Magazine article New Statesman (1996)

Sunlight Camera, Action

Magazine article New Statesman (1996)

Sunlight Camera, Action

Article excerpt

A farmer looking through a window notices crops and drainage and the soil type of the land below him. An estate agent sees properties and road access. An electrician sees wires. But the photographer has her eyes half-shut, looking at the light: "You have to practise looking at light. It's never constant. It's all to do with the sun's angle from the earth. It's a question of waiting. While we're sitting here, there are clouds coming over, it keeps changing." She holds up a sheet of white paper, as if to lure something over. Light lands on it at once, as if the sun had already imagined our conversation.

"You have to make a decision. First you think, 'Where's my light?' Then you think, 'How can I use it?' You have to control it, I suppose. You don't take a photograph. You make a photograph. The point is that light has to be funnelled through an aperture of some sort. I try to get people away from thinking the camera is the thing. The light is the thing. The camera is just a means of catching it. That's what photograph means. It means 'drawing with light'--from the Greek."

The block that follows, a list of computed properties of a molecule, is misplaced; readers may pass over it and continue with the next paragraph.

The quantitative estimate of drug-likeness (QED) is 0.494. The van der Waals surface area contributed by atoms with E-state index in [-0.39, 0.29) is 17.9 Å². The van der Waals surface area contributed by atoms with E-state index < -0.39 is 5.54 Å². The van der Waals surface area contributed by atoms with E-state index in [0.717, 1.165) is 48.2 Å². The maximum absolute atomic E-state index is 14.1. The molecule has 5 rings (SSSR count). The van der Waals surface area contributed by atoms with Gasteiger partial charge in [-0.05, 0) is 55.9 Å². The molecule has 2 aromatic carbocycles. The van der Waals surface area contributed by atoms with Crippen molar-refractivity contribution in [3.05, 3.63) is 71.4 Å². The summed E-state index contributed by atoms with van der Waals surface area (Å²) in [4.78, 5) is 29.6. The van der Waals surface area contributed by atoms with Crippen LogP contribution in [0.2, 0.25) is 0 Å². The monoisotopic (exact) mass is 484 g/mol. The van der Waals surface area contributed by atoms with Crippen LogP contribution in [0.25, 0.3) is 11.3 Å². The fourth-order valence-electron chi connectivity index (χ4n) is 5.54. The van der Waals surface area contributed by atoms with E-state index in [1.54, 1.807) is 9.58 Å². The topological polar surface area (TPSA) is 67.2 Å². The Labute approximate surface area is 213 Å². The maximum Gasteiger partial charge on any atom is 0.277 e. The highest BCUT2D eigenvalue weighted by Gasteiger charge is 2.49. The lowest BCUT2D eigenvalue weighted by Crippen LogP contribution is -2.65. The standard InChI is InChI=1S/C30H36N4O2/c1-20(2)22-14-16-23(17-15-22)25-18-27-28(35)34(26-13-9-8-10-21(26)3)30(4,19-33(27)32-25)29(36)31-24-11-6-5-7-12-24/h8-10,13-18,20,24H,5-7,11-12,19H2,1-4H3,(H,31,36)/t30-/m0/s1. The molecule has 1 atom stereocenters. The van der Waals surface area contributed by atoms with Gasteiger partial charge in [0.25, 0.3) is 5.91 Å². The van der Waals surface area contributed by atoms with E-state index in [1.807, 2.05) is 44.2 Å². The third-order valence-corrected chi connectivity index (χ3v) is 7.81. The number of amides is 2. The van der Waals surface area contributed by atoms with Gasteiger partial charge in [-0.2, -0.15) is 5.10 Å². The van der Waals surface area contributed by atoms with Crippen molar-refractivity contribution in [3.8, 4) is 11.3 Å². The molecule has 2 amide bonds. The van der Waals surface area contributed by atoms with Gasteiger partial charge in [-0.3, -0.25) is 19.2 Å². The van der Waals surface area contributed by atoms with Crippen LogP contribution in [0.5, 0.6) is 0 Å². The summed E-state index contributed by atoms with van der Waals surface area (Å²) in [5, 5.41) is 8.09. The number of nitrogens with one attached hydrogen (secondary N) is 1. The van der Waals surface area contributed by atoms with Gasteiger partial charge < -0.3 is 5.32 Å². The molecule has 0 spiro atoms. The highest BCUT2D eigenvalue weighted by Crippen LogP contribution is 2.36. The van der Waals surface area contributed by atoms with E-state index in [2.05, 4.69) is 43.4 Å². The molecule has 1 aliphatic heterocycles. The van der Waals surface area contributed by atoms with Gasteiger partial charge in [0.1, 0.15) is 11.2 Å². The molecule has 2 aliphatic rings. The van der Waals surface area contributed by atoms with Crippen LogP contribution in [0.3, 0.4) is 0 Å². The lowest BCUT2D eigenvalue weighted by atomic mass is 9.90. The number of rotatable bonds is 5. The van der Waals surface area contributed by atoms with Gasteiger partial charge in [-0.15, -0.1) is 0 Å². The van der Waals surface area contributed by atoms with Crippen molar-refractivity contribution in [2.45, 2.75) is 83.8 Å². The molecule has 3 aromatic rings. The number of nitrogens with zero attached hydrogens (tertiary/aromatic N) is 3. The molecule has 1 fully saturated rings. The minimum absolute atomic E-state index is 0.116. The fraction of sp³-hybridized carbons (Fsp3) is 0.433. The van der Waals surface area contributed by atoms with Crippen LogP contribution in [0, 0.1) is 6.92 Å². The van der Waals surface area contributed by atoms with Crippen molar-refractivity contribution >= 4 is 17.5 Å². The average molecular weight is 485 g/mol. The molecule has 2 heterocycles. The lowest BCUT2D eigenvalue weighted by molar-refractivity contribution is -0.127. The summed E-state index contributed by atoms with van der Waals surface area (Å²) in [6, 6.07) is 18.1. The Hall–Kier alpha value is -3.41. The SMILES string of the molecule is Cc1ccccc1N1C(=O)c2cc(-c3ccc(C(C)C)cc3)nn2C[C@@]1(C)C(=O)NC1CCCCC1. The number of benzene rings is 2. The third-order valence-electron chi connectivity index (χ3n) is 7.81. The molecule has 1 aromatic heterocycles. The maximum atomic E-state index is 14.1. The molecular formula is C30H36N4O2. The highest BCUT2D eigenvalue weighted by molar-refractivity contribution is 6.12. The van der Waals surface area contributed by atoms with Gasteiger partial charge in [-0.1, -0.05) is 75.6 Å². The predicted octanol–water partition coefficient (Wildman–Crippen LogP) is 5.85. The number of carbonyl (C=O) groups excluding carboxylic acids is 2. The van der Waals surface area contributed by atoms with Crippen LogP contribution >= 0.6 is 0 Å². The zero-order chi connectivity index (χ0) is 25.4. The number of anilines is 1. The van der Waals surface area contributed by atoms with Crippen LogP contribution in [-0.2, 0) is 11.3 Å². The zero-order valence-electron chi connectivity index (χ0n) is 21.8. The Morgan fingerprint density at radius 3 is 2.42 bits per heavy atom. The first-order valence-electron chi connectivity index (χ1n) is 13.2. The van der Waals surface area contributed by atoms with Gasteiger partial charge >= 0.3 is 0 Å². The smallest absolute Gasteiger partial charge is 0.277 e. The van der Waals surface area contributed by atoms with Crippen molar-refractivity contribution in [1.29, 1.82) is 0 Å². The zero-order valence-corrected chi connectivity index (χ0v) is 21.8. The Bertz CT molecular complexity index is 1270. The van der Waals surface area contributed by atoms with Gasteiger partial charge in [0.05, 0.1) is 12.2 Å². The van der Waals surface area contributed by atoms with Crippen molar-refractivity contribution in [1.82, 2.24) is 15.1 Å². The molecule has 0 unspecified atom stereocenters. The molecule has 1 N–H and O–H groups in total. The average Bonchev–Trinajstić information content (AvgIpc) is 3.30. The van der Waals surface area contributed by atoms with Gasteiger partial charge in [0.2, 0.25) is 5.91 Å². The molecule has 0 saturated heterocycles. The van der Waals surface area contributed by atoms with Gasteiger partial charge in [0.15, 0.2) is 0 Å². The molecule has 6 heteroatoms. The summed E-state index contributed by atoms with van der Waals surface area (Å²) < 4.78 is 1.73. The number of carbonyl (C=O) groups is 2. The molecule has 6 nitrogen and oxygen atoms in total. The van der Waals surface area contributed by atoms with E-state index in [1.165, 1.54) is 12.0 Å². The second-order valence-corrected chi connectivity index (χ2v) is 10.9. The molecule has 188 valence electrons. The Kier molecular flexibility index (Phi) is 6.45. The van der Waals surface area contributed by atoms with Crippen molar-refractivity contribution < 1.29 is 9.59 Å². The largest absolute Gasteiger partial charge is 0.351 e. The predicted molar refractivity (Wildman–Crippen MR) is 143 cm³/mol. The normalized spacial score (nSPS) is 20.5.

Light, her collaborator, is a rude, prolific, hyperactive artist. Its pencils move at unthinkable speed, always shooting through apertures and reacting with chemicals to make marks on the earth. It draws the stroke of a tree upwards towards itself. It draws a flower from underground, first thickening the line of its stem, then complicating the leaf form, then brooding and doodling and finally turning the whole sketch inside out to find new colours. Not only film, but almost everything is light-sensitive. Ice is etched by it. Wood is whitened by it. Skin is stencilled with strap-lines. Mud is crinkled with cracks. Forests are tilted. Winds are lifted. The shapes of chairs are bleached into grass. Moons are shrunk and grown and the ground under trees is covered with pinhole images of moonlight. Glow worms are charged. …

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